By Rhonda Dredge
In the novel Antidote to a Curse, the narrator meets his lover in the iconic Stalactites café in Lonsdale St.
At one point there is an argument and the window shatters in a hail of glass over the main characters.
James Cristina, the author, chose the setting for its “Open 24 hours” mood and augments this with a fictional twist.
Autofiction is an intimate genre that conjures up real places with as much alacrity as a detective novel.
You can imagine Cristina sitting here day after day with a warming shot of some spirit and a deep desire to uncover the stories his lover is unwilling to tell. The idea is old but Cristina’s approach is original.
Much of the action takes place in an X-rated cinema in Waratah Place in Chinatown where dream-like sequences are projected on super-8 into cubicles. At other times the narrator wanders the streets of the CBD looking for signs.
“I know Melbourne well, like it, and still I asked Why Elizabeth Street?” He finds meaning in tubs of Snasself yoghurt in the window of Coles. “I felt like a fisherman with a rare catch I had pried through the morning blue.”
The narrator Silvio was a teacher but now that he is in the grip of a story he can’t go back. “The fact fell like fine crystal in many winged shards just by my feet.”
Antidote to a Curse is a convincing tale set in Melbourne with flashbacks about the Bosnian war. Most of the reconstructed action, reassembled through footage, conversations and dreams, is set in a forest in the municipality of Bihac, a breakaway state close to the medieval city of Mostat.
The novel flirts with magic realism by introducing characters in unusual ways. One is caught in a net in the forest and has a claw-like hand on a broken arm. Another has a reef of poems locked in a drawer in a castle with a golden key she gives to this cat man.
The narration is so beautiful that the reader has no choice but to follow. Transit Lounge, the publishers, are known for their dedication to spare story-telling. They encouraged Cristina to write the novel after he won a Lord Mayor’s writing prize for a shorter version.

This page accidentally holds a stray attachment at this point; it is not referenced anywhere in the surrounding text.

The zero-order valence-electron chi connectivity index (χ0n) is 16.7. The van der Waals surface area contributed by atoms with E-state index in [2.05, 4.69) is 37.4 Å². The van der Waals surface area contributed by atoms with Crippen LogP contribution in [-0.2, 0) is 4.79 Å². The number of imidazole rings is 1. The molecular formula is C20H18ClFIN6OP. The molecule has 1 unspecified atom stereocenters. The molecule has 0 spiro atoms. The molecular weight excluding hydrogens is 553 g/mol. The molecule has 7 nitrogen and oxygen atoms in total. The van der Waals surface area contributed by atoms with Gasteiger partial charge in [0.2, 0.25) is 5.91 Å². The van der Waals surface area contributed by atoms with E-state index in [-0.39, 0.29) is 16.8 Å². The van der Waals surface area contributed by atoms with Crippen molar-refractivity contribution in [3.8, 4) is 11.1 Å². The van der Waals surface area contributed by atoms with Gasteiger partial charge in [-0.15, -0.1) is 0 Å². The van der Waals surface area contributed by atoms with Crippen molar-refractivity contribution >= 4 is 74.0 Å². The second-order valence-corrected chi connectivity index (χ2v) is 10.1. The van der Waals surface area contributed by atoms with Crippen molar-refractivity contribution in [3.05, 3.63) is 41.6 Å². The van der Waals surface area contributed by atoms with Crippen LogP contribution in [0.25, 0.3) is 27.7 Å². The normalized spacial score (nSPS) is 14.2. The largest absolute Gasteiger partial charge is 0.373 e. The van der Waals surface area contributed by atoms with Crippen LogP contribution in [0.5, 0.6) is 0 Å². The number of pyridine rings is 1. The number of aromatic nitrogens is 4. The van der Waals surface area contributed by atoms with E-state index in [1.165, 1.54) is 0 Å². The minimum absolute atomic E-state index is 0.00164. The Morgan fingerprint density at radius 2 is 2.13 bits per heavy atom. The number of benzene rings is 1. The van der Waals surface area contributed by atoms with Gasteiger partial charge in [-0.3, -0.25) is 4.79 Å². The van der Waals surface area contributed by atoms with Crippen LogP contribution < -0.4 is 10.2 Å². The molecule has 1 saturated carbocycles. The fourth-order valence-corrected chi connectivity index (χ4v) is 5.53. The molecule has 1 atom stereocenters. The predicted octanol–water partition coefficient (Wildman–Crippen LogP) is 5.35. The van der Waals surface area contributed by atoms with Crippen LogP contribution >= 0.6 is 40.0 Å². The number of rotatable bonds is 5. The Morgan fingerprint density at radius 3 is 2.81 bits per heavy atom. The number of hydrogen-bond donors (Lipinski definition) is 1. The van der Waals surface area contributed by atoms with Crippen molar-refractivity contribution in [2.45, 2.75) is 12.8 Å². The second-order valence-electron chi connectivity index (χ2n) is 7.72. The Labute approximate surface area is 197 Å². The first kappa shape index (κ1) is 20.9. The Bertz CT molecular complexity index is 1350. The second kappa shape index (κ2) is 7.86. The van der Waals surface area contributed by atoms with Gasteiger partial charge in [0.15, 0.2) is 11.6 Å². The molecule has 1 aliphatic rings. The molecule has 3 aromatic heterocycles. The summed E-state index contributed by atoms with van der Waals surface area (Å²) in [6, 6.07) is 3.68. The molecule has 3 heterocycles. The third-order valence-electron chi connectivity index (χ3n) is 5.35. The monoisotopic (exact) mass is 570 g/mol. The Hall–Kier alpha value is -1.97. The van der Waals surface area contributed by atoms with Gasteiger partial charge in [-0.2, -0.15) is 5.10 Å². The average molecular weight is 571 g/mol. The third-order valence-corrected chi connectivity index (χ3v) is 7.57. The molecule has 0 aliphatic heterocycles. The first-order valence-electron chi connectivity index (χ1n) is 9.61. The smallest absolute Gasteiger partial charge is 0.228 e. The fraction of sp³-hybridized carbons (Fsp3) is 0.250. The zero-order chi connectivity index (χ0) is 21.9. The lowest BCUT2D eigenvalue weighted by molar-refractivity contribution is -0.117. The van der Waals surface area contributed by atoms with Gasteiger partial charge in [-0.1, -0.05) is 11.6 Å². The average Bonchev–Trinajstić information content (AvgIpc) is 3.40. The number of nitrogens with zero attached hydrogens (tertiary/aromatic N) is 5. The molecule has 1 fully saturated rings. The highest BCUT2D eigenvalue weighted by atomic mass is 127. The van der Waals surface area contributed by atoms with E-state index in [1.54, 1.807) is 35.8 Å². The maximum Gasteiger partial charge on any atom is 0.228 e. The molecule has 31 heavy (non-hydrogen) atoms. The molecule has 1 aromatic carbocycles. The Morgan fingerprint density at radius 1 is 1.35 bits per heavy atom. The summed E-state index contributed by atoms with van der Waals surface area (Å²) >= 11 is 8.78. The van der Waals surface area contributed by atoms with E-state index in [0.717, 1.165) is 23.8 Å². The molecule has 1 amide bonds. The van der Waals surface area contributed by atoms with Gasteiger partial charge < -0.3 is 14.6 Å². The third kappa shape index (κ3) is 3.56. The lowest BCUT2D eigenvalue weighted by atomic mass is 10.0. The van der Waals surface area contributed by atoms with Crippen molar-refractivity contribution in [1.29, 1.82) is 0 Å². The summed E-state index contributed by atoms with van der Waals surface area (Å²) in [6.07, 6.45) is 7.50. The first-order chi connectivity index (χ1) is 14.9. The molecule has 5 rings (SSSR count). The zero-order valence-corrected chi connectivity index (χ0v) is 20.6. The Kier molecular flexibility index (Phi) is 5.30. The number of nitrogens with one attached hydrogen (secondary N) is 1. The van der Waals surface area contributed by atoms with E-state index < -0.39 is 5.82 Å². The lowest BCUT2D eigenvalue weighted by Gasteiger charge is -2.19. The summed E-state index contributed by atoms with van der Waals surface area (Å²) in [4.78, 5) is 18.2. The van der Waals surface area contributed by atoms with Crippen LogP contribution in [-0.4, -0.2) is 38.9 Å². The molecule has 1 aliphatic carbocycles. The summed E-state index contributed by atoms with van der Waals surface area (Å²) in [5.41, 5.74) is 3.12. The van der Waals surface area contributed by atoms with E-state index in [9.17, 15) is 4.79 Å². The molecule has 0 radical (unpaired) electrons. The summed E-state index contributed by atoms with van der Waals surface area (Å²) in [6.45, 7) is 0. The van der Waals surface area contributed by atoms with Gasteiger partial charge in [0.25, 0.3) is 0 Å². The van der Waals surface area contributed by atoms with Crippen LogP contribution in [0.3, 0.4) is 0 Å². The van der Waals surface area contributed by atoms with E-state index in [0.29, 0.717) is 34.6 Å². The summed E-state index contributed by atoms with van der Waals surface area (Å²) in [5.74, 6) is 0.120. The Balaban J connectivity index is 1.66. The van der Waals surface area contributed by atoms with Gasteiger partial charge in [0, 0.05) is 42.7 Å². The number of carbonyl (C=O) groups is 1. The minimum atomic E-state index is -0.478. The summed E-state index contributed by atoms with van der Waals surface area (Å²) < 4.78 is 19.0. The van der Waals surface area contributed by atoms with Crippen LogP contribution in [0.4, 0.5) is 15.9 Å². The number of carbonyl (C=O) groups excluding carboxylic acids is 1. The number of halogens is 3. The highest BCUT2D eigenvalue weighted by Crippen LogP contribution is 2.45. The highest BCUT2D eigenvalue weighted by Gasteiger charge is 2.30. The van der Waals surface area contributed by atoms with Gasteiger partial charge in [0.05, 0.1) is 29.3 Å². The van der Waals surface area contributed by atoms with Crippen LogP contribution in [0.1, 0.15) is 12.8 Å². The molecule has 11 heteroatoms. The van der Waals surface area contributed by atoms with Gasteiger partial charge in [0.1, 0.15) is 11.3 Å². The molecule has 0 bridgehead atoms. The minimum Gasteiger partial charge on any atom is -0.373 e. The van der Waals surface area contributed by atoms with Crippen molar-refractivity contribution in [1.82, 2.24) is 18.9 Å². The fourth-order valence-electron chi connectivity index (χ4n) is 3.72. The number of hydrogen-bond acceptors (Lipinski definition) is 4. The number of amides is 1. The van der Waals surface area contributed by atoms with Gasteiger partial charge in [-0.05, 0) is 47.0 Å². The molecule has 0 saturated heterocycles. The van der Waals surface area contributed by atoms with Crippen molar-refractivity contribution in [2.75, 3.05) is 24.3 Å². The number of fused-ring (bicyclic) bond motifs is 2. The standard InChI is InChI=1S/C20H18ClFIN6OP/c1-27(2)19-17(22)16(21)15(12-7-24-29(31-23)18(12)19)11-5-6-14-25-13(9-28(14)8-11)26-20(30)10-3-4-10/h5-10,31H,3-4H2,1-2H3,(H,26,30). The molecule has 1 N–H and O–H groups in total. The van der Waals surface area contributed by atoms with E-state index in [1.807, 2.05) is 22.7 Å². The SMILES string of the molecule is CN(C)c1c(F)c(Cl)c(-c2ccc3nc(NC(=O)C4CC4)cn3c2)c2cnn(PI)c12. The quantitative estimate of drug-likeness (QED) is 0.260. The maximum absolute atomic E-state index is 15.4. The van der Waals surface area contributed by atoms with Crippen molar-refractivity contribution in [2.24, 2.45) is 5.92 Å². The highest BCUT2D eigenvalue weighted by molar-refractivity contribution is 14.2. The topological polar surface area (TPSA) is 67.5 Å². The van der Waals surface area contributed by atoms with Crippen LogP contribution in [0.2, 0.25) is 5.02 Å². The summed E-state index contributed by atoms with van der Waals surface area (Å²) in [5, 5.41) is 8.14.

The work is not really about Melbourne or Stalactites but taps into the kind of stories that might float through the CBD.
“Despite the rigidity imposed by Hoddle’s grid, I felt myself winding along a curved path towards a core I was yet to discover. Until now, I’d felt like I was crisscrossing the same old linear roads, stamping out the same intersecting terrain along Collins, Swanston, Elizabeth and Bourke, but the centre of the story was unknown and this is what I felt attracted to.”
Cristina is obsessed by the way stories are constructed and allows this obsession to filter through. When the main character Zlatco receives a postcard from a person in Sydney he presumed was killed in the war, that city begins to reverberate as well.
Some might find the dreamlike quality off-putting and it’s not until about two-thirds of the way through the book that characters have lengthy conversations. Prior to this, only one sentence comments are allowed.
Given the topic, however, and its overly dramatic portrayal on TV cop shows, the slow release works well.
The magical quality of the medieval architecture and ways of life, now destroyed, suit the style. Cristina is adept at conjuring up footage. You could say he films with words.
The Couture to Chaos exhibition at the NGV is used as a backdrop in one scene. Filmic approaches to text tap into the contemporary zeitgeist yet they do lose something quite valuable that Cristina appears to want to purge.
Cynicism has no part in this novel nor is there much place for irony. This is truly a romance about the quest called writing and bringing the dark into the light.
By Rhonda Dredge